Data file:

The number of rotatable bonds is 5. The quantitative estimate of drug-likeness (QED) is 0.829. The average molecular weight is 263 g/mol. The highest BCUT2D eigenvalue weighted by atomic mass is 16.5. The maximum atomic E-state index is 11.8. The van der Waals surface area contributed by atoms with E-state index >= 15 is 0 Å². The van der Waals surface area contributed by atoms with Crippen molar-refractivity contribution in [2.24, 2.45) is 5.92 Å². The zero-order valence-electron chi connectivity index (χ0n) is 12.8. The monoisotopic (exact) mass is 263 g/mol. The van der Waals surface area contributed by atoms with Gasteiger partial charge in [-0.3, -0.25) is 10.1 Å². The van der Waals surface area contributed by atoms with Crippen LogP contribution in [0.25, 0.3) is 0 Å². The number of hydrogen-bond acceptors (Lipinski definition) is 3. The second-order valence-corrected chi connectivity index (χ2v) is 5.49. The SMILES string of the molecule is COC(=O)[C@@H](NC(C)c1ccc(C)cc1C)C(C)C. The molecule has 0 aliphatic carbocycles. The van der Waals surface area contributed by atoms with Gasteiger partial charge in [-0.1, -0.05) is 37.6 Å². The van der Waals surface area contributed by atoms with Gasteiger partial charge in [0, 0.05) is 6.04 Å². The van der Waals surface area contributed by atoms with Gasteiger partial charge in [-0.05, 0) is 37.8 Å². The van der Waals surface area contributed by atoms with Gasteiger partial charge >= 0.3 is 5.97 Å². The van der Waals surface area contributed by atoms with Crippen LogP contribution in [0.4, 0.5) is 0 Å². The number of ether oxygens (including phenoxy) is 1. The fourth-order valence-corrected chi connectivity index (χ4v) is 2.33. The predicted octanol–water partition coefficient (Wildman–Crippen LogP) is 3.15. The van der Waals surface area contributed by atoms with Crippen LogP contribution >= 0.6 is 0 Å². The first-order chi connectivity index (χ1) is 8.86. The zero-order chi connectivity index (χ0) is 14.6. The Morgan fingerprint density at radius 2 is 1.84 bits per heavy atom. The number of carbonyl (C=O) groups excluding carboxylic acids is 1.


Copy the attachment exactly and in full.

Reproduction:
The number of rotatable bonds is 5. The quantitative estimate of drug-likeness (QED) is 0.829. The average molecular weight is 263 g/mol. The highest BCUT2D eigenvalue weighted by atomic mass is 16.5. The maximum atomic E-state index is 11.8. The van der Waals surface area contributed by atoms with E-state index >= 15 is 0 Å². The van der Waals surface area contributed by atoms with Crippen molar-refractivity contribution in [2.24, 2.45) is 5.92 Å². The zero-order valence-electron chi connectivity index (χ0n) is 12.8. The monoisotopic (exact) mass is 263 g/mol. The van der Waals surface area contributed by atoms with Gasteiger partial charge in [-0.3, -0.25) is 10.1 Å². The van der Waals surface area contributed by atoms with Crippen LogP contribution in [0.25, 0.3) is 0 Å². The number of hydrogen-bond acceptors (Lipinski definition) is 3. The second-order valence-corrected chi connectivity index (χ2v) is 5.49. The SMILES string of the molecule is COC(=O)[C@@H](NC(C)c1ccc(C)cc1C)C(C)C. The molecule has 0 aliphatic carbocycles. The van der Waals surface area contributed by atoms with Gasteiger partial charge in [-0.1, -0.05) is 37.6 Å². The van der Waals surface area contributed by atoms with Gasteiger partial charge in [0, 0.05) is 6.04 Å². The van der Waals surface area contributed by atoms with Gasteiger partial charge in [-0.05, 0) is 37.8 Å². The van der Waals surface area contributed by atoms with Gasteiger partial charge >= 0.3 is 5.97 Å². The van der Waals surface area contributed by atoms with Crippen LogP contribution in [0.4, 0.5) is 0 Å². The number of ether oxygens (including phenoxy) is 1. The fourth-order valence-corrected chi connectivity index (χ4v) is 2.33. The predicted octanol–water partition coefficient (Wildman–Crippen LogP) is 3.15. The van der Waals surface area contributed by atoms with Crippen LogP contribution >= 0.6 is 0 Å². The first-order chi connectivity index (χ1) is 8.86. The zero-order chi connectivity index (χ0) is 14.6. The Morgan fingerprint density at radius 2 is 1.84 bits per heavy atom. The number of carbonyl (C=O) groups excluding carboxylic acids is 1.